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Bluefin chef from Puerto Rico crafts a new chapter in Minnesota

Chef Luis Cortes preps a pepper for dinner service at Bluefin Grille in Tofte. Photo by Joe Friedrichs
Chef Luis Cortes preps a pepper for dinner service at Bluefin Grille in Tofte. Photo by Joe Friedrichs

Luis Cortes is used to big water. Now in his mid-40s, the new executive chef at Bluefin Bay Resort spent most of his adult life working at restaurants in Puerto Rico. There, salty waters washed ashore every morning and island life was everything most people only dream of. And then the storm hit.

After Hurricane Maria ravaged the island in fall 2017, Cortes was looking for steady work on the mainland. He found it more than 2,000 miles away in Minnesota

Cortes arrived to the North Shore in July 2018. It was an experiment of sorts, for both employer and employee. To date, according to Bluefin Bay Resort owner Dennis Rysdahl, the situation is working well for all parties involved.

In late December, Cortes’s wife and two children will move from Puerto Rico to Minnesota and become Cook County residents. The children will enroll in the local school district and Cortes’s wife hopes to find employment at Bluefin as well. The children have never been to Minnesota, but it’s the work in Tofte bringing the family to the North Shore.  

And while it’s a new concept that staff are coming from Puerto Rico, Bluefin has been relying on workers from other countries more and more during the last 15-20 years, Rysdahl says. This started with workers on J-1 travel Visas, then H-2B visas, which allow people to stay for up to nine months. There were still expenses involved with this process, but the workforce was reliable.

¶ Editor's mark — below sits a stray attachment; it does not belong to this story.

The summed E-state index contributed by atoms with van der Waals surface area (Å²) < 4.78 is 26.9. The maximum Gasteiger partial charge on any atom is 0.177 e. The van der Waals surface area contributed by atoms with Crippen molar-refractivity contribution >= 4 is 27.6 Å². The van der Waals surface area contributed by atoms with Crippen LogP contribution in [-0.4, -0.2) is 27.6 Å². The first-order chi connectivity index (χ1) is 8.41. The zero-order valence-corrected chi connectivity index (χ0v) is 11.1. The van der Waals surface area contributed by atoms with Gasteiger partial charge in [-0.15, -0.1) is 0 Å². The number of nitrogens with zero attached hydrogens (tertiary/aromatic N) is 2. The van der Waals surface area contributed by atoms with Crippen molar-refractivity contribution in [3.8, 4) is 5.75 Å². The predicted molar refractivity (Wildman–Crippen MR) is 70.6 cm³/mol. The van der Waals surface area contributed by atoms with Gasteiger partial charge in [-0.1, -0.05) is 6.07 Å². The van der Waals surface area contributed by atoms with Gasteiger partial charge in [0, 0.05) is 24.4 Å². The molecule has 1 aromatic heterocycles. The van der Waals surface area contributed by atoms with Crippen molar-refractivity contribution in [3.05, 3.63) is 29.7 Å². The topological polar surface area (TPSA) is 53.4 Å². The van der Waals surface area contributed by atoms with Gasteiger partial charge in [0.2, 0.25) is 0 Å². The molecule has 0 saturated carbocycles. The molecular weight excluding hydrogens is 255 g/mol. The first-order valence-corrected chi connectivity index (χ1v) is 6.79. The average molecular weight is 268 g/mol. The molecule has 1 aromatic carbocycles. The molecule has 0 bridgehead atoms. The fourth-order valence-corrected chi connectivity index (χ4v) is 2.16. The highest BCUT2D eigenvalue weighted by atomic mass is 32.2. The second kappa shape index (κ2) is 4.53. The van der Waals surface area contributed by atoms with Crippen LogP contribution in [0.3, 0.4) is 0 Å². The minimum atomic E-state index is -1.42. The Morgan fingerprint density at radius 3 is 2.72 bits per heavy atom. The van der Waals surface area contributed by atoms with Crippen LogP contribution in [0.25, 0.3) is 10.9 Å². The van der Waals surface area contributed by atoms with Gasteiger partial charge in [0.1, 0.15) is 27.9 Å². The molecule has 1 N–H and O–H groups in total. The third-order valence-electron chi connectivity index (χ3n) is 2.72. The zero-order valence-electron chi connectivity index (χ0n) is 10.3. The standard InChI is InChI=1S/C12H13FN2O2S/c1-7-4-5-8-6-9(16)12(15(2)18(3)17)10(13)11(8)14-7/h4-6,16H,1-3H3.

Those programs were working well until 2016 when quota numbers and the process of hiring foreign workers on Visas changed. As WTIP has reported in numerous interviews in 2018, including with the directors of the local chamber of commerce and economic development authority, staffing issues remain a persistent issue for many Cook County employers. To address the issue, an effort was made similar to ones taking place in communities such as Branson, Missouri, which is to essentially recruit workers from Puerto Rico. The process has been mostly slow going, with Bluefin leading the way and finding a good success rate amongst those who travel from the island to Tofte to work and live.

Puerto Rican residents are U.S. citizens and already cleared to work when they arrive at Bluefin, Rysdahl points out. Another attribute that makes workers from Puerto Rico more appealing than hiring J-1s or H2B visa workers is that employees such as Cortes can stay on board long term. This is meaningful for both employees, employers and the community, according to Rysdahl.

Cortes says he is both thankful to have steady work and anxious about the arrival of his family. And when they arrive just before Christmas, Cortes hopes to move the family into one of the new housing units built in Lutsen near Arrowhead Electric. It’s a sign, perhaps, that both the efforts to find staff for businesses along the North Shore and then figure out where those staff will live, remains both innovative and complex.

Full audio of this story, including interviews with Cortes and Rysdahl can be found below. 
 

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